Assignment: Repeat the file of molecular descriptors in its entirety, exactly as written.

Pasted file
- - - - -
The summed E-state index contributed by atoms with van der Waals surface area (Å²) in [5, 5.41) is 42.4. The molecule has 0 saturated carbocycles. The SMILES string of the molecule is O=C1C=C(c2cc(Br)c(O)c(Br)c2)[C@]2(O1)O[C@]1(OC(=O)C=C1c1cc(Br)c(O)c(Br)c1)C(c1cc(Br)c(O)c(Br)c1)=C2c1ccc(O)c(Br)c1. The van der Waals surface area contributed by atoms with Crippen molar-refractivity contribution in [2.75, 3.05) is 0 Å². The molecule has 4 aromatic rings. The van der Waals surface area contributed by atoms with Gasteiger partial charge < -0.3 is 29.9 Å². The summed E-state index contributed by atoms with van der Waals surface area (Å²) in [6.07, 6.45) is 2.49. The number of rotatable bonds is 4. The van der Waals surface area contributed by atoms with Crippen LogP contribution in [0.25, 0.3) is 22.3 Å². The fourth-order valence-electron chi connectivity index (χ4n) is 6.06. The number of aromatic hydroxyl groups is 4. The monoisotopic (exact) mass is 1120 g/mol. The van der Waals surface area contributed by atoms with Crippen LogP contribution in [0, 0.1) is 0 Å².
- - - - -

The summed E-state index contributed by atoms with van der Waals surface area (Å²) in [5, 5.41) is 42.4. The molecule has 0 saturated carbocycles. The SMILES string of the molecule is O=C1C=C(c2cc(Br)c(O)c(Br)c2)[C@]2(O1)O[C@]1(OC(=O)C=C1c1cc(Br)c(O)c(Br)c1)C(c1cc(Br)c(O)c(Br)c1)=C2c1ccc(O)c(Br)c1. The van der Waals surface area contributed by atoms with Crippen molar-refractivity contribution in [2.75, 3.05) is 0 Å². The molecule has 4 aromatic rings. The van der Waals surface area contributed by atoms with Gasteiger partial charge < -0.3 is 29.9 Å². The summed E-state index contributed by atoms with van der Waals surface area (Å²) in [6.07, 6.45) is 2.49. The number of rotatable bonds is 4. The van der Waals surface area contributed by atoms with Crippen LogP contribution in [0.25, 0.3) is 22.3 Å². The fourth-order valence-electron chi connectivity index (χ4n) is 6.06. The number of aromatic hydroxyl groups is 4. The monoisotopic (exact) mass is 1120 g/mol. The van der Waals surface area contributed by atoms with Crippen LogP contribution in [0, 0.1) is 0 Å².